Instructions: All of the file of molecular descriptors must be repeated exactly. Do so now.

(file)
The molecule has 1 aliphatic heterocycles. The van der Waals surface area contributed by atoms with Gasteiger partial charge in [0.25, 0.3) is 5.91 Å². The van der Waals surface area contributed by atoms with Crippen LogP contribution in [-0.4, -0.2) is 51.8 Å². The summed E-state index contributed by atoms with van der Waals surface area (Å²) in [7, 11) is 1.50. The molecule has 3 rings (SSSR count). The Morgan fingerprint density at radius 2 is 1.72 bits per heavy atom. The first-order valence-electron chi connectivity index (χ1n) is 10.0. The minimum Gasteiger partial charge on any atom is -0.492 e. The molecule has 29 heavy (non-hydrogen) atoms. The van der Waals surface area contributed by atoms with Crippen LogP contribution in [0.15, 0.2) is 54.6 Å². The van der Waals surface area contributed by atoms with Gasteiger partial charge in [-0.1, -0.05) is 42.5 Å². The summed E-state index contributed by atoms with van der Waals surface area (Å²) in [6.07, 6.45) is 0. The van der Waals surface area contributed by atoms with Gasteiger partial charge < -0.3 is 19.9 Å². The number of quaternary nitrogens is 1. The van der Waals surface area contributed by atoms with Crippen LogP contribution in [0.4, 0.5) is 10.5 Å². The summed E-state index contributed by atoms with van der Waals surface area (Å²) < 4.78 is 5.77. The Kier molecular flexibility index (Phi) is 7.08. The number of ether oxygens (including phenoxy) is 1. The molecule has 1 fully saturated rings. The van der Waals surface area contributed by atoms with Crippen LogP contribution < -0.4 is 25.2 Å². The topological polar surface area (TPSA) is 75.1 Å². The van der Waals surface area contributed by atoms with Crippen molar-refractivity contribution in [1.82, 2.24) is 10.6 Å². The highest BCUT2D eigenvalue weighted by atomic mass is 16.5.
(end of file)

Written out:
The molecule has 1 aliphatic heterocycles. The van der Waals surface area contributed by atoms with Gasteiger partial charge in [0.25, 0.3) is 5.91 Å². The van der Waals surface area contributed by atoms with Crippen LogP contribution in [-0.4, -0.2) is 51.8 Å². The summed E-state index contributed by atoms with van der Waals surface area (Å²) in [7, 11) is 1.50. The molecule has 3 rings (SSSR count). The Morgan fingerprint density at radius 2 is 1.72 bits per heavy atom. The first-order valence-electron chi connectivity index (χ1n) is 10.0. The minimum Gasteiger partial charge on any atom is -0.492 e. The molecule has 29 heavy (non-hydrogen) atoms. The van der Waals surface area contributed by atoms with Crippen LogP contribution in [0.15, 0.2) is 54.6 Å². The van der Waals surface area contributed by atoms with Gasteiger partial charge in [-0.1, -0.05) is 42.5 Å². The summed E-state index contributed by atoms with van der Waals surface area (Å²) in [6.07, 6.45) is 0. The van der Waals surface area contributed by atoms with Gasteiger partial charge < -0.3 is 19.9 Å². The number of quaternary nitrogens is 1. The van der Waals surface area contributed by atoms with Crippen LogP contribution in [0.4, 0.5) is 10.5 Å². The summed E-state index contributed by atoms with van der Waals surface area (Å²) < 4.78 is 5.77. The Kier molecular flexibility index (Phi) is 7.08. The number of ether oxygens (including phenoxy) is 1. The molecule has 1 fully saturated rings. The van der Waals surface area contributed by atoms with Crippen LogP contribution < -0.4 is 25.2 Å². The topological polar surface area (TPSA) is 75.1 Å². The van der Waals surface area contributed by atoms with Crippen molar-refractivity contribution in [1.82, 2.24) is 10.6 Å². The highest BCUT2D eigenvalue weighted by atomic mass is 16.5.